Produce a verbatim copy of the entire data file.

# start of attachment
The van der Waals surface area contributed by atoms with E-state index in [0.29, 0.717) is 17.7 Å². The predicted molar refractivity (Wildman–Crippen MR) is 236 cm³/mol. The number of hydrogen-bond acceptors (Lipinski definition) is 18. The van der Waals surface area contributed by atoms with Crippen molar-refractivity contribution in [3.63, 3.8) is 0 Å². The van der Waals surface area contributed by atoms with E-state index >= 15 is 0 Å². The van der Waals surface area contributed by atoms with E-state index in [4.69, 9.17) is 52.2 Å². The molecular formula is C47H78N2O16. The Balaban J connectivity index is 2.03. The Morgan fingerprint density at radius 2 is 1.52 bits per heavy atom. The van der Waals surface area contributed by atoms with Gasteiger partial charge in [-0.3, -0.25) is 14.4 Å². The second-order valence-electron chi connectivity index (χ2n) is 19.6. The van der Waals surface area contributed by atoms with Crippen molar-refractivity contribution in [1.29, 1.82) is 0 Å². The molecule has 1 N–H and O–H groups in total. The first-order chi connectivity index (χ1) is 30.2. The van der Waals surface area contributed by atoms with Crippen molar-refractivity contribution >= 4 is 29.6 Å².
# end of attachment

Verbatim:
The van der Waals surface area contributed by atoms with E-state index in [0.29, 0.717) is 17.7 Å². The predicted molar refractivity (Wildman–Crippen MR) is 236 cm³/mol. The number of hydrogen-bond acceptors (Lipinski definition) is 18. The van der Waals surface area contributed by atoms with Crippen molar-refractivity contribution in [3.63, 3.8) is 0 Å². The van der Waals surface area contributed by atoms with E-state index >= 15 is 0 Å². The van der Waals surface area contributed by atoms with E-state index in [4.69, 9.17) is 52.2 Å². The molecular formula is C47H78N2O16. The Balaban J connectivity index is 2.03. The Morgan fingerprint density at radius 2 is 1.52 bits per heavy atom. The van der Waals surface area contributed by atoms with Gasteiger partial charge in [-0.3, -0.25) is 14.4 Å². The second-order valence-electron chi connectivity index (χ2n) is 19.6. The van der Waals surface area contributed by atoms with Crippen molar-refractivity contribution in [1.29, 1.82) is 0 Å². The molecule has 1 N–H and O–H groups in total. The first-order chi connectivity index (χ1) is 30.2. The van der Waals surface area contributed by atoms with Crippen molar-refractivity contribution >= 4 is 29.6 Å².